A group of landowners, business owners, academics, and others has filed a constitutional challenge with the Supreme Court of Canada, claiming that the National Energy Board’s restrictions on public participation hamper discussions of climate change and upstream oil and gas activities.
“The NEB’s claim that it cannot consider scientific evidence regarding the long-term impacts of the export of bitumen is simply wrong,” said legal counsel David Martin. The purpose of the court challenge “is to ask the court to direct the NEB to do its job properly.”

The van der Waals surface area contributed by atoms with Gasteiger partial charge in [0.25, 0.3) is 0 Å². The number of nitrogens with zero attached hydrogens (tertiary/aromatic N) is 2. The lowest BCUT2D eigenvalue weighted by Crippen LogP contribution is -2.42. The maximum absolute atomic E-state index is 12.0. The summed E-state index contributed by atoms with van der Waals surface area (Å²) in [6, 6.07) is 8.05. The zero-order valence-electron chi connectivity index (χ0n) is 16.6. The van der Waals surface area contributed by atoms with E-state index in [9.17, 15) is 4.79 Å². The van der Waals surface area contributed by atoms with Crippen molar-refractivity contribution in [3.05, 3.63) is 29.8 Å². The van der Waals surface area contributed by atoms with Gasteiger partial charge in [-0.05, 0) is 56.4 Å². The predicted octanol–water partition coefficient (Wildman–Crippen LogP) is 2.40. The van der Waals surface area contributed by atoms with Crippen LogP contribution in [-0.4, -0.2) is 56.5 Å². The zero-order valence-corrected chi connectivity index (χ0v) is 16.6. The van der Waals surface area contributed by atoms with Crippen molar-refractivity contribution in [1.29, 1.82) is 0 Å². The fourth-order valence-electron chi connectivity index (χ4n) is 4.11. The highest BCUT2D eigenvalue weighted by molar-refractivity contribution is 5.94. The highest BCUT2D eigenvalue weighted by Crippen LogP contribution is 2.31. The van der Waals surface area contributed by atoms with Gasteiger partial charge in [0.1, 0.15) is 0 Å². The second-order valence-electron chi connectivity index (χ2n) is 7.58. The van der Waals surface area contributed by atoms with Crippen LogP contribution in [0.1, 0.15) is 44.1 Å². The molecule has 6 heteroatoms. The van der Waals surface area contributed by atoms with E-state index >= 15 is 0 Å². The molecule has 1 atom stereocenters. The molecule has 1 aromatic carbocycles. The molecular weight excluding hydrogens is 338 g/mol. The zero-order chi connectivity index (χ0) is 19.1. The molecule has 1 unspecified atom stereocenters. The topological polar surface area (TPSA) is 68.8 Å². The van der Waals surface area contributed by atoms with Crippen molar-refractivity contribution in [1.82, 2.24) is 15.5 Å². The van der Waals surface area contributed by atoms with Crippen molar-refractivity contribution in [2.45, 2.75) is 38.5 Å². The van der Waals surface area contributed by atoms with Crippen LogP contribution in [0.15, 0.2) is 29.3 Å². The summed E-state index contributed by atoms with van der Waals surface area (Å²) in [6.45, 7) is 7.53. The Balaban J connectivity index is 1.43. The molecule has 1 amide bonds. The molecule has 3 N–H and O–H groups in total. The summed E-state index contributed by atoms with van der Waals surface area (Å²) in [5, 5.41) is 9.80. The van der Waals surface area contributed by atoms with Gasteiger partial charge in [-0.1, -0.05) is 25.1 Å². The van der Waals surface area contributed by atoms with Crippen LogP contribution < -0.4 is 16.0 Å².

He added that the NEB “is making a misguided choice to adopt an unconstitutionally narrow interpretation of its jurisdiction so as to avoid having to address the real competing public interests that pipeline approval applications necessarily entail.”
DeSmog Canada cites Kinder Morgan’s Trans Mountain pipeline as an example of a project where citizens were impeded from discussing climate change.
“Over 468 individuals were prevented from participating in the Kinder Morgan Trans Mountain pipeline hearing process in April 2014,” Linnitt writes. “A group of 27 climate experts were prevented from participating on the basis that they wanted to discuss the implications of the project for Canada’s climate targets.”